Wednesday, 6 June 2012

Review: Kreator - Phantom Antichrist

 A far more effective example of a thrash band going through an odd experimental phase before returning to their roots in glorious form than Metallica is that of Kreator. The 1980s saw the band form become one of the "Big three" of Teutonic thrash metal along with Sodom and Destruction, who played thrash metal with influences taken from the rising Venom to darken up their sound. Indeed, as the 1990's took thrash metal out of the mainstream spheres of rock music, the band entered their industrial phase, which went down less well with their legions of fans. But as the century turned the spirit of thrash came back into their outset and  the band have crafted some of their finest and heaviest albums to date. And with their thirteenth release Phantom Antichrist, they may have... kreated the album that really emphasizes the thrash is back.

 From the pulsing opening of the album's title track we can see the trash is back. Following the intense buildup of the album intro Mars Mantra, a melancholic instrumental that lures listeners into a state of somberness well the well produced musical textures and graceful strumming of Sami Yli-Sirniö, the explosion of intense thrash riff-fests from Yli-Sirniö and frontman Mille Petrozza which throws machine gun breakdowns into the mix of jagged thrash licks for extra brutality shows Phantom Antichrist to be a bolder and more impacting release than attempted previously.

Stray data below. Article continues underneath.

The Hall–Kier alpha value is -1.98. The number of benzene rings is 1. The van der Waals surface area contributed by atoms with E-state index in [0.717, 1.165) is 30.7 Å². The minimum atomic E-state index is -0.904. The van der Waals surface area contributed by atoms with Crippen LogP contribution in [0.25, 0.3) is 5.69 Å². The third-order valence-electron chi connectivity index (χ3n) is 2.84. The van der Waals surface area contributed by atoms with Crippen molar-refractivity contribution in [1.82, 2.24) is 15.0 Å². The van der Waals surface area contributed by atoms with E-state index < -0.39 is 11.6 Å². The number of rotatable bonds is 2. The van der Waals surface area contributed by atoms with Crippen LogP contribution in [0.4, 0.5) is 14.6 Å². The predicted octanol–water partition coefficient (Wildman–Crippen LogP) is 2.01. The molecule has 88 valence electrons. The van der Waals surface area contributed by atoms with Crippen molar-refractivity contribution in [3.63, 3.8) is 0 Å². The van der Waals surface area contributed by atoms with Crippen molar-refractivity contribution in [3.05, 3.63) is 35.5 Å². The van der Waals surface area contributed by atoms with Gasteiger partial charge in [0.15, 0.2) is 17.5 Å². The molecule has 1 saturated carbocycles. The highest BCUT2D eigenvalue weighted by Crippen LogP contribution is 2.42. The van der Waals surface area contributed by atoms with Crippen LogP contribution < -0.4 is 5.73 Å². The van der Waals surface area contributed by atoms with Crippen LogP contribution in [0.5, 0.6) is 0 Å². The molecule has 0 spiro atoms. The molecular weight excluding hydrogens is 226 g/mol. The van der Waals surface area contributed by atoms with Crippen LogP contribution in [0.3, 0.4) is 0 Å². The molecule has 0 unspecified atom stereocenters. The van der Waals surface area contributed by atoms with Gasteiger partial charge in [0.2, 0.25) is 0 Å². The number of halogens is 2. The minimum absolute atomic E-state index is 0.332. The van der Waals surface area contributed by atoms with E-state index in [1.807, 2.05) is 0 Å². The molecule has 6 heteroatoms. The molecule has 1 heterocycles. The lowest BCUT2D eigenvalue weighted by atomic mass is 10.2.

The word choice of "brutality is interesting in many respects. Most thrash metal bands aren't noted for their brutality, but it definitely exists with Kreator. Wether it's found in the nihilistic lyricism of Death to the World, From Flood Into Fire and The Few, The Proud, The Broken or if it's in the album' selections of monstrous breakdowns and riffs played with overwhelming levels of heaviness, there is a punishing element towards listeners. However, the combination of the doom-laden messages of the album with the demolishing musical delivery also manages to be strangely immersible and actually makes the album the kind of album that manages to be filled with doom and rapid-paced brutality which actually triggers an emotional response from listeners that isn't just mindless headbanging. Though obviously the likes of United in Hate and Your Heaven, My Hell will serve as a cause for headbanging. But this approach to metal is rare and the one band that have truly managed to be astonishingly brutal and mentally captivating at the same time in my books has been Decapitated. And with such a contrast between Kreator and the Polish death metal trio, it makes Phantom Antichrist a more surprising and dynamic experience.
 You are indeed in for a gripping listen when listening to Phantom Antichrist. Kreator manage to sound as triumphant as they do rooted in utter bleakness throughout the album and with the tones of the album only being the top layering of a mind-blowing metallic performance, this is definitely one of the stronger albums released in Kreator's history. They join Overkill this year in the list of "Classic thrash bands that should probably be well past their prime but are still going strong." If Testament can do something like this on their Dark Roots of Earth album in July, maybe we can look back and say. "This was a good fuckin' year for metal!"

 Kreator's Phantom Antichrist is out now via Nuclear Blast. 

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